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  1. #1

    Jun 2006

    White's VDI list?

    I had been a Garrett user for about 10 years, but sold it and bought a White's MXT. I am starting to learn the quirks, but I have two questions?

    Is there a nice / detailed list of all metals, etc in the VDI format that is available to study and learn? OR has anyone "mapped" out as much metal as you can?

    Why are there negative VDI numbers, what does the negative symbol represent?

    Thanks for any input!

  2. #2
    Jan 2006
    Houston, TX
    CTX3030, Excalibur II, V3i, TRX
    188 times
    Metal Detecting

    Re: White's VDI list?

    Hi opacific and welcome to the forum!

    I searched for a long time for a nice VDI diagram and could never find one. There is, however, a chart right on the machine (at least for the XLT and DFX).

    Basically, the negative end of the VDI spectrum represents magnetic metals and the positive end represents conductive metals. Iron falls into the negative end of the spectrum. A lot of people dig only positive signals. Relic hunters, on the other hand, may want old iron and will dig the negative signals.

    VDI's are tricky...the number is generated based on the magnetic and conductive properties of the metal as well as the shape and size of the item. Depth and orientation also play a part. For instance, if you take a small piece of foil it will have a VDI of 5 to 15. If you increase the size of the foil the VDI will increase. So, it's not just the type of metal that is important.

    I created a post a while back that dealt with the DFX's different frequency modes (http://forum.treasurenet.com/index.p...c,29656.0.html). If you look at the Best Data column on the spreadsheet you will see the VDI's associated with different items.

    Experience, bench-testing, good coil control (ability to ascertain size of object using pinpoint mode, checking target from different directions), reading available books/articles/posts, and getting to know you machine are your best bet to understanding what it's trying to tell you. VDI's are very important for interrogating a target, but it's only a part of the overall picture.


  3. #3

    Feb 2004
    GS5 X-5 GMT
    169 times

    Re: White's VDI list?

    Here is a coin list from my library. It is from Art SC from the findmall MXT forum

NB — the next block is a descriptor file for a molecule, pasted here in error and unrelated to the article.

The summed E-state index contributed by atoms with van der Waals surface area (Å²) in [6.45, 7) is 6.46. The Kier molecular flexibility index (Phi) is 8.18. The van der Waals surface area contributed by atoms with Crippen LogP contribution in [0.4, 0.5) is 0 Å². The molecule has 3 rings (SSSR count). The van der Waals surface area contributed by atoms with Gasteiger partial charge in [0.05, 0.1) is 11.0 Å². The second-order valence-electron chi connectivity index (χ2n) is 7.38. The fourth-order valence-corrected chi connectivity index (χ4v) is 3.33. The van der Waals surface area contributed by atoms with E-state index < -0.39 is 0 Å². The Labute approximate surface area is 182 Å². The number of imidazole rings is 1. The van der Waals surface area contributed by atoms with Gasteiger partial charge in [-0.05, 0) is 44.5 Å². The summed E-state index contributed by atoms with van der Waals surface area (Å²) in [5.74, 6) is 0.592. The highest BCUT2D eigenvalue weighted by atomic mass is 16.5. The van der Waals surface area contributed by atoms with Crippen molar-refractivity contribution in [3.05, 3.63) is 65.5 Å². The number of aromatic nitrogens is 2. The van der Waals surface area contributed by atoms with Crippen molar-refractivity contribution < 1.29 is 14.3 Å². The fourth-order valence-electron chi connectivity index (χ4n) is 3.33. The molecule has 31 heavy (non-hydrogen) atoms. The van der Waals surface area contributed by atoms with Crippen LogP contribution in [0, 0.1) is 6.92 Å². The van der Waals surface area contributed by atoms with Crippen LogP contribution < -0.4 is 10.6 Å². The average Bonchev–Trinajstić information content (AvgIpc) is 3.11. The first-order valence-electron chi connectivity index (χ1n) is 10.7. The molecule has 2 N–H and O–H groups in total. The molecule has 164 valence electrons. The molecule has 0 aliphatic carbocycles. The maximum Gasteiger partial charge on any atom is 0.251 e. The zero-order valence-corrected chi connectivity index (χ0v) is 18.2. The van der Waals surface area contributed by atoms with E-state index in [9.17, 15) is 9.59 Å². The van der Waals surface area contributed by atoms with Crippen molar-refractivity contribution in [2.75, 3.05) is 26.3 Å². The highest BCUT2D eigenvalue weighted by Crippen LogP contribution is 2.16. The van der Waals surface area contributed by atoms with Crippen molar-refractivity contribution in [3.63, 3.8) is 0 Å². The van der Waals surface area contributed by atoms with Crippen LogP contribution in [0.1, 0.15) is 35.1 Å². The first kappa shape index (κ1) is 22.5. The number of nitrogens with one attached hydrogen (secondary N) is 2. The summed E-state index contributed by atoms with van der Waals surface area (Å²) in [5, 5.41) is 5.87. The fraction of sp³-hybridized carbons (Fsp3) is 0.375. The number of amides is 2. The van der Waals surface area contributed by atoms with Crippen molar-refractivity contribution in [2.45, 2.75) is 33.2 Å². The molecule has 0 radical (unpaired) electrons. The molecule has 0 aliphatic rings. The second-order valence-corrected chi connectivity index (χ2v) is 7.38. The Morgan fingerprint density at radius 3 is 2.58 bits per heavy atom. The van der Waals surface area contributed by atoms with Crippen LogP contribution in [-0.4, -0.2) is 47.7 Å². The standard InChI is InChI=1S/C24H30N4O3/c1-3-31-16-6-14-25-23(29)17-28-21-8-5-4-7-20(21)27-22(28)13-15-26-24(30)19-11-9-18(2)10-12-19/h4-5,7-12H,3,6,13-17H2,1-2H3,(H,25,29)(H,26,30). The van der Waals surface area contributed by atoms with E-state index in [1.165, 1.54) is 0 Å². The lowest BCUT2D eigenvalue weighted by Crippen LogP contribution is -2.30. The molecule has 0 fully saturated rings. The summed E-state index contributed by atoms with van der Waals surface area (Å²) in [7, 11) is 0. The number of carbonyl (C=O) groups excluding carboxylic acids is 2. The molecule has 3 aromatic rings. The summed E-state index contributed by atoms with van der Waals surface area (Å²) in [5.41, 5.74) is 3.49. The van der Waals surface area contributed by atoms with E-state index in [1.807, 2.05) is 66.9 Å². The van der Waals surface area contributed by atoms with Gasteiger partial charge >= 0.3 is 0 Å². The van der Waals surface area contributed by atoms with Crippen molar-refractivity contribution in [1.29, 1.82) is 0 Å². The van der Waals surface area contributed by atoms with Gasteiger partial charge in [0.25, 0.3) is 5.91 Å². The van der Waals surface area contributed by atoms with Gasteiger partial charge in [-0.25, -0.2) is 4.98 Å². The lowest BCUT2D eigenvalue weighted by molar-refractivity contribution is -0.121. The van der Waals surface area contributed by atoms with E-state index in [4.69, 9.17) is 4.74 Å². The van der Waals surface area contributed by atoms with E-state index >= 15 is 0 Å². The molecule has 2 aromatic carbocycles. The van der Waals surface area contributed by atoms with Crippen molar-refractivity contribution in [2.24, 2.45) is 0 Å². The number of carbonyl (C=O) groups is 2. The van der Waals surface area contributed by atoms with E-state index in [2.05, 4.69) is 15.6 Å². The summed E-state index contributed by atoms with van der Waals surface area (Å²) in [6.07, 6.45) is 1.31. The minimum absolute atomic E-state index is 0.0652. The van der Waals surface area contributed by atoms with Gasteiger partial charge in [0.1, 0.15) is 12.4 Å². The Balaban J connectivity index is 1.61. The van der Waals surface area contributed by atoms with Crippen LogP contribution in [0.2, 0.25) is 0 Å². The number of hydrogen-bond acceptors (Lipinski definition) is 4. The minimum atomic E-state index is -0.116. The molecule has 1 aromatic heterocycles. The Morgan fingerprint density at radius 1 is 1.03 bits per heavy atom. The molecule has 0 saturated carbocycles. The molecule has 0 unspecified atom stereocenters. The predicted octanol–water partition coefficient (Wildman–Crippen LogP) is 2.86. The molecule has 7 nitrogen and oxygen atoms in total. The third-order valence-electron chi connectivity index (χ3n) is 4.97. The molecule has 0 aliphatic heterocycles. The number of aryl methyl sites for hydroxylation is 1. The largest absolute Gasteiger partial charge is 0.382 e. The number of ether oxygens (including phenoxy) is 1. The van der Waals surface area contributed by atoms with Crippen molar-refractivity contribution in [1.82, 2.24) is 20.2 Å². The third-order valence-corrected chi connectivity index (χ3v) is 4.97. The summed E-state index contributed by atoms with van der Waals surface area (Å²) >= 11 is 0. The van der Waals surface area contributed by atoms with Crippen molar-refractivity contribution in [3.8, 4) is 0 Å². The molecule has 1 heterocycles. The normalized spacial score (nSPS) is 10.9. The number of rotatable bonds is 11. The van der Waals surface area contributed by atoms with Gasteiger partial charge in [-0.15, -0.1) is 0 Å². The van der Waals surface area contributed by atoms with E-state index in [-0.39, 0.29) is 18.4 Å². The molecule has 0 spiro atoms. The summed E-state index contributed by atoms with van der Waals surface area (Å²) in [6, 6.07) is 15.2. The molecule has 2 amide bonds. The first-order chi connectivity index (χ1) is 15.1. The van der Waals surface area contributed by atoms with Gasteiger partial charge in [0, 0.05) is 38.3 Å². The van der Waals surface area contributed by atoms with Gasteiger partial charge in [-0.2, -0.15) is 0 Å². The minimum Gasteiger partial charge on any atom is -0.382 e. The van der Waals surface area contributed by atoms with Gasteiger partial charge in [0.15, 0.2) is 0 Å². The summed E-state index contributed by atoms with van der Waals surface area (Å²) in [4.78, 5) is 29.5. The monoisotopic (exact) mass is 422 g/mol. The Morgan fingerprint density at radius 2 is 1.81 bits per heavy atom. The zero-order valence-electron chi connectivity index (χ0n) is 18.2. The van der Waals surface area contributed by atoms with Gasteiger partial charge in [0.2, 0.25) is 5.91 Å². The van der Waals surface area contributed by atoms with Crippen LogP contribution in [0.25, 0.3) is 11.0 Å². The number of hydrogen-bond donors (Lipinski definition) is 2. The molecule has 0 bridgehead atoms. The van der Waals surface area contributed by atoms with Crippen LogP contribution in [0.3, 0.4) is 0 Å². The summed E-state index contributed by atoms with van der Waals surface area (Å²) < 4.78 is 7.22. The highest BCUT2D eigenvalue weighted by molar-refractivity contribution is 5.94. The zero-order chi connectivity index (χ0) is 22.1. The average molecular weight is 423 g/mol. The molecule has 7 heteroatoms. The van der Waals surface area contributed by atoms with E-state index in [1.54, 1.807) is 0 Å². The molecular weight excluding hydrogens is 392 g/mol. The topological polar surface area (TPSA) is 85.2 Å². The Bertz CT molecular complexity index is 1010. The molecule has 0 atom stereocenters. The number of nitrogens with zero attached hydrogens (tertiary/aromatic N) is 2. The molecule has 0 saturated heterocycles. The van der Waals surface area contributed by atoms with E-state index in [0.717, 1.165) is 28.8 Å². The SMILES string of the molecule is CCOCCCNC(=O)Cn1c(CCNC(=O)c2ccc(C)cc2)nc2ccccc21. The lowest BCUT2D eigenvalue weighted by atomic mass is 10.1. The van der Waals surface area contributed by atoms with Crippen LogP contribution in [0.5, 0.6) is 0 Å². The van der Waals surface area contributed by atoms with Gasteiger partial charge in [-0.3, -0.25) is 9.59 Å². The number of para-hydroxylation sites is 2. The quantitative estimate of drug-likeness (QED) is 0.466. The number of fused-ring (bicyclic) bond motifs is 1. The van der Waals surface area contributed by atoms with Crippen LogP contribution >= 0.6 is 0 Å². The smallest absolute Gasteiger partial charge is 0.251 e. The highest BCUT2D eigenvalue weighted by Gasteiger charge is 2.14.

There is an inherent problem with all VDI numbers in that the deeper you go the more ground mineralzation your detector reads. That is why VDI numbers become unreliable with depth. Gold nugget hunters when detecting at Ganes Creek commonly get a negative number for deep nuggets. Their solution was to dig a little and see if the VDI increases or decreases. If the VDI number increases it is non iron and the target is dug.

    Test conditions:
    Detector: Whites MXT and DFX
    Coil: Whites 9.5 Concentric Stock Coil
    Coins: Borrowed from friend's coin collection. Each coin sat in a plastic baggie during the test.
    Setup: Coins were all resting flat (face up) on the dirt surface of "proven clean" ground with exactly 5” of Telephone books on top of the coin and between the coin and coil.
    Actual Readings (Mean or "settled" VDI was used):
    94 Dollar, Morgan “Peace”
    92 Half Dollar, Franklin
    92 Half Dollar, Kennedy, Silver (1964)
    91 Half Dollar, Standing Liberty
    91 Half Dollar, Kennedy (40% Silver) 1965-1967
    90 Half Dollar, Barber
    89 Half Dollar, Kennedy, Silver Clad Copper
    88-89 Penny, Braided Large Cent (1839-1857)
    86 Quarter, Standing Liberty
    85 Quarter, Washington, Silver
    83 Quarter, Washington, (Clad)
    82 Quarter, Barber
    80 Dime, Roosevelt, Silver “Rosie”
    80 Penny, Draped Bust Cent, (1796-1807)
    79 Dime, Roosevelt (Clad)
    77 Dime, Mercury
    77 Gold Coin, 1 oz.* (* 91% Gold, 3% Silver, & 6% alloy)
    76-77 Dime, Barber
    75 Two Cent Piece, Tuppence, Bronze (1864-1873)
    72-74 Penny, Lincoln, Early Wheat Cent, Copper (1909-195
    70-72 Penny, Indian Head Cent (1859-1909)
    71-71 Small Cent, Flying Eagle Penny (Copper & Nickel) (1857)
    72 Gold Coin, ½ oz.* (* 91% Gold, 3% Silver, & 6% alloy)
    52 Gold Coin, ¼ oz.* (* 91% Gold, 3% Silver, & 6% alloy)
    26 Gold Coin, 1/10 oz.* (* 91% Gold, 3% Silver, & 6% alloy)
    20 Nickel, Jefferson (Modern)
    20 Nickel, Victory, "V"
    18 Nickel, Early Jefferson
    18 Nickel, Buffalo
    8-10 Three penny, 3 Cent, Nickel/Copper (1865-1889)


  4. #4
    Jul 2006
    NE Illinois

    Re: White's VDI list?

    Your answer on the MXT site is really all you need. The answers about depth etc. are all correct. The MXT operates differently because it doesn't average but gives a new reading on each sweep. Until you get accustomed to this quirk you may find reading the VDI's difficult. My old whites (analog) needle would lock on dime and stay there until you swept over another target. The MXT will not. Rob
    MXT  Mr. Bill IDX  5" excelerator 8" excelerator 6x10 DD  Blue Max 600  Rat Phones



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